The Osprey books are great for iconography, you can show your players the plate to give them a feel for the period you're aiming to play.
When I first started roleplaying, I was mastering Légendes de la Table Ronde. It was supposed to be sixth century Britain, but the fashion and technological level was Chrétien de Troyes twelfth century between Champagne and Flanders. I would have liked to have the corresponding Osprey book at that point.
The campaign we're currently playing is set in the ninth centry, mail shirts are rarer, fighting on horseback is rarer. The Osprey title Anglo-Saxon Thegn helps me setting the tone. The players understand that there won't be plate armours.
One thing I only learned recently is that Osprey has a gaming arm, Osprey Games, with board games, wargames, and roleplaying games. I was under the impression that only miniature wargames would be arrayed there, but the selection is wide enough.
Those Osprey book shine not just for their plates. They feature texts that are not too short, not too long but rich in learning. Here are a few lines that talked to me as a gamer:
Most treatment took the form of traditional cures and charms passed on by word of mouth from generation to generation. The line in the Riddle of the Shield — makes it clear that herbal poultices at least were in use.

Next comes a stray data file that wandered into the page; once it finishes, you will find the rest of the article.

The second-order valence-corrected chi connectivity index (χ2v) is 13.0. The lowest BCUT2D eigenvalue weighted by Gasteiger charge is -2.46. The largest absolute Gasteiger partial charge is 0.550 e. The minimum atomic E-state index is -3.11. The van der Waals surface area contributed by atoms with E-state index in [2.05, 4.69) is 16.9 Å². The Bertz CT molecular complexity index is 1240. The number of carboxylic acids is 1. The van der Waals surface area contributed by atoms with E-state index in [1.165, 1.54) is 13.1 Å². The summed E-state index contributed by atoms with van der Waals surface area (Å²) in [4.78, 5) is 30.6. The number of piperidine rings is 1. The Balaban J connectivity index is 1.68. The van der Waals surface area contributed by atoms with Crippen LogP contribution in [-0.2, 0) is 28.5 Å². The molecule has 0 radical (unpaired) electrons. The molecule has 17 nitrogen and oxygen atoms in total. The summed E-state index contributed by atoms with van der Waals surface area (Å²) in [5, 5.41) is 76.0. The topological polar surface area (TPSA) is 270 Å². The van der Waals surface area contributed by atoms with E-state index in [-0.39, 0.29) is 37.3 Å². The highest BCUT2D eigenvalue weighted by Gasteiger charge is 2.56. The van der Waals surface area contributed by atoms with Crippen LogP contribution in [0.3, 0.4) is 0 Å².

It has been said that Anglo-Saxon medical expertise was concentrated in the hands of the clergy; this in large part assumes that clerics would have been the only persons able to read or copy written medical texts. All that survives of these texts is a small number of Anglo-Saxon leech books which contain herbal remedies and semi-magical poetic charms.
The Nine-Herbs Charm for example involves a concoction made from a selection of plants including feverfew and nettle, which is to be administered together with the following rhyme:
If you were a skin-shot, or if you were a flesh-shot,
Or if you were a blood-shot, or if you were a bone-shot,
Or if you were a body-shot, as never before in your life.
Some ailments for which cures are given in the leech books are compared to war-wounds. The ylfa gescot or "elf-shot" is a pain caused by invisible attackers from the supernatural world. The waelsperu or "spear of woe" is an acute pain caused by a wound from a seax forged by the "six smiths of Satan". It may be that some of the corresponding cures had originally been intended for battle injuries. Little is known of the effectiveness of these primitive remedies, though it is likely that few had anything more than a placebo effect. Recovery from battlefield wounds in an age when knowledge of medical hygiene was minimal must have been largely a matter of luck.
That made me pause, and think about medevac in Wolves of God. It could be summarized as "cart the man to the nearest minster, hopefully one were you already have connections with the abbot and where there is a skilled healer".
I have the impression that they don't update those books, they simply reprint them. New content taking into account recent archeological work seems to show up in newer books in newer series.